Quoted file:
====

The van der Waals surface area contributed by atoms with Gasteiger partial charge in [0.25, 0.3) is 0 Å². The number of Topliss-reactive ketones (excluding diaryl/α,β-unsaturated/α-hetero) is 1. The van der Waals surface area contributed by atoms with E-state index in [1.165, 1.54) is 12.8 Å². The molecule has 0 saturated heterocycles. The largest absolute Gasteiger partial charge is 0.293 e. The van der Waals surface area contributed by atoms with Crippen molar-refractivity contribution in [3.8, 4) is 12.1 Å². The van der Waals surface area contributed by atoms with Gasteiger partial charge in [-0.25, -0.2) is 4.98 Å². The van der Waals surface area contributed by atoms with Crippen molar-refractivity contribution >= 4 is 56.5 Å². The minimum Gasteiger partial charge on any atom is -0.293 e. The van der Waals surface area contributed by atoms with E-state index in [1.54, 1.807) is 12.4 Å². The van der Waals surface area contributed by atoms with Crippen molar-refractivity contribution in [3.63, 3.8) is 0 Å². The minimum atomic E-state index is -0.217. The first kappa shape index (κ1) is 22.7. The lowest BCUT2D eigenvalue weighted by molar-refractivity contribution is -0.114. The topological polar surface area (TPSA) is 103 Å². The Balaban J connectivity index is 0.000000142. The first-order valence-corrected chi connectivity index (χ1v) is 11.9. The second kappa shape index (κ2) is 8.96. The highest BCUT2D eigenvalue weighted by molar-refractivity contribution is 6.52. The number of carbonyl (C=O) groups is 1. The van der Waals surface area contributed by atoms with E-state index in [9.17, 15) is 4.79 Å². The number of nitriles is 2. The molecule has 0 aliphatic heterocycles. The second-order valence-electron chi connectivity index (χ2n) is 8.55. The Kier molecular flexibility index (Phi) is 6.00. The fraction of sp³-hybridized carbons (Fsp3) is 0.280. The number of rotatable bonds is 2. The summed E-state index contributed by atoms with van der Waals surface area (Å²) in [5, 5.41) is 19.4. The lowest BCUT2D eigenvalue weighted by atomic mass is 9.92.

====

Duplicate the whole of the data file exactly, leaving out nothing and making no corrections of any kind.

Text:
The van der Waals surface area contributed by atoms with Gasteiger partial charge in [0.25, 0.3) is 0 Å². The number of Topliss-reactive ketones (excluding diaryl/α,β-unsaturated/α-hetero) is 1. The van der Waals surface area contributed by atoms with E-state index in [1.165, 1.54) is 12.8 Å². The molecule has 0 saturated heterocycles. The largest absolute Gasteiger partial charge is 0.293 e. The van der Waals surface area contributed by atoms with Crippen molar-refractivity contribution in [3.8, 4) is 12.1 Å². The van der Waals surface area contributed by atoms with Gasteiger partial charge in [-0.25, -0.2) is 4.98 Å². The van der Waals surface area contributed by atoms with Crippen molar-refractivity contribution >= 4 is 56.5 Å². The minimum Gasteiger partial charge on any atom is -0.293 e. The van der Waals surface area contributed by atoms with E-state index in [1.54, 1.807) is 12.4 Å². The van der Waals surface area contributed by atoms with Crippen molar-refractivity contribution in [3.63, 3.8) is 0 Å². The minimum atomic E-state index is -0.217. The first kappa shape index (κ1) is 22.7. The lowest BCUT2D eigenvalue weighted by molar-refractivity contribution is -0.114. The topological polar surface area (TPSA) is 103 Å². The Balaban J connectivity index is 0.000000142. The first-order valence-corrected chi connectivity index (χ1v) is 11.9. The second kappa shape index (κ2) is 8.96. The highest BCUT2D eigenvalue weighted by molar-refractivity contribution is 6.52. The number of carbonyl (C=O) groups is 1. The van der Waals surface area contributed by atoms with E-state index in [9.17, 15) is 4.79 Å². The number of nitriles is 2. The molecule has 0 aliphatic heterocycles. The second-order valence-electron chi connectivity index (χ2n) is 8.55. The Kier molecular flexibility index (Phi) is 6.00. The fraction of sp³-hybridized carbons (Fsp3) is 0.280. The number of rotatable bonds is 2. The summed E-state index contributed by atoms with van der Waals surface area (Å²) in [5, 5.41) is 19.4. The lowest BCUT2D eigenvalue weighted by atomic mass is 9.92.